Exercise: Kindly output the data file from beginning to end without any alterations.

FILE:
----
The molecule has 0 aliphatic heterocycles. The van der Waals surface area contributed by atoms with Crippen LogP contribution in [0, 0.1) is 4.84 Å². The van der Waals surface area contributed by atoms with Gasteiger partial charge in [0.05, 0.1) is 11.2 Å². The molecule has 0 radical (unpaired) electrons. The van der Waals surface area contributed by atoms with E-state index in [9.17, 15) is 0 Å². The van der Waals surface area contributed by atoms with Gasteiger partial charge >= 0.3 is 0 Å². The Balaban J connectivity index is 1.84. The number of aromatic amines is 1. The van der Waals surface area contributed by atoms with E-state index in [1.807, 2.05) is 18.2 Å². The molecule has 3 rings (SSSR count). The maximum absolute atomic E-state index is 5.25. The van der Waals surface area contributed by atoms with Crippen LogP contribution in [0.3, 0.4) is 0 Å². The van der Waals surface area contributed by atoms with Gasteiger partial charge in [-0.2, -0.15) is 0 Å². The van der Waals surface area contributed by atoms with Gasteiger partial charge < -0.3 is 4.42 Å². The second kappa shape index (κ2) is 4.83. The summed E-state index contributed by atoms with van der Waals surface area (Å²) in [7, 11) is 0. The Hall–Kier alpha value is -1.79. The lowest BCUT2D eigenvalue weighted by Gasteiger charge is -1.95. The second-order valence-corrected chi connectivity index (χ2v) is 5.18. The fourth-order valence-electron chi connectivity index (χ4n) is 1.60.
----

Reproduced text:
The molecule has 0 aliphatic heterocycles. The van der Waals surface area contributed by atoms with Crippen LogP contribution in [0, 0.1) is 4.84 Å². The van der Waals surface area contributed by atoms with Gasteiger partial charge in [0.05, 0.1) is 11.2 Å². The molecule has 0 radical (unpaired) electrons. The van der Waals surface area contributed by atoms with E-state index in [9.17, 15) is 0 Å². The van der Waals surface area contributed by atoms with Gasteiger partial charge >= 0.3 is 0 Å². The Balaban J connectivity index is 1.84. The number of aromatic amines is 1. The van der Waals surface area contributed by atoms with E-state index in [1.807, 2.05) is 18.2 Å². The molecule has 3 rings (SSSR count). The maximum absolute atomic E-state index is 5.25. The van der Waals surface area contributed by atoms with Crippen LogP contribution in [0.3, 0.4) is 0 Å². The van der Waals surface area contributed by atoms with Gasteiger partial charge in [-0.2, -0.15) is 0 Å². The van der Waals surface area contributed by atoms with Gasteiger partial charge < -0.3 is 4.42 Å². The second kappa shape index (κ2) is 4.83. The summed E-state index contributed by atoms with van der Waals surface area (Å²) in [7, 11) is 0. The Hall–Kier alpha value is -1.79. The lowest BCUT2D eigenvalue weighted by Gasteiger charge is -1.95. The second-order valence-corrected chi connectivity index (χ2v) is 5.18. The fourth-order valence-electron chi connectivity index (χ4n) is 1.60.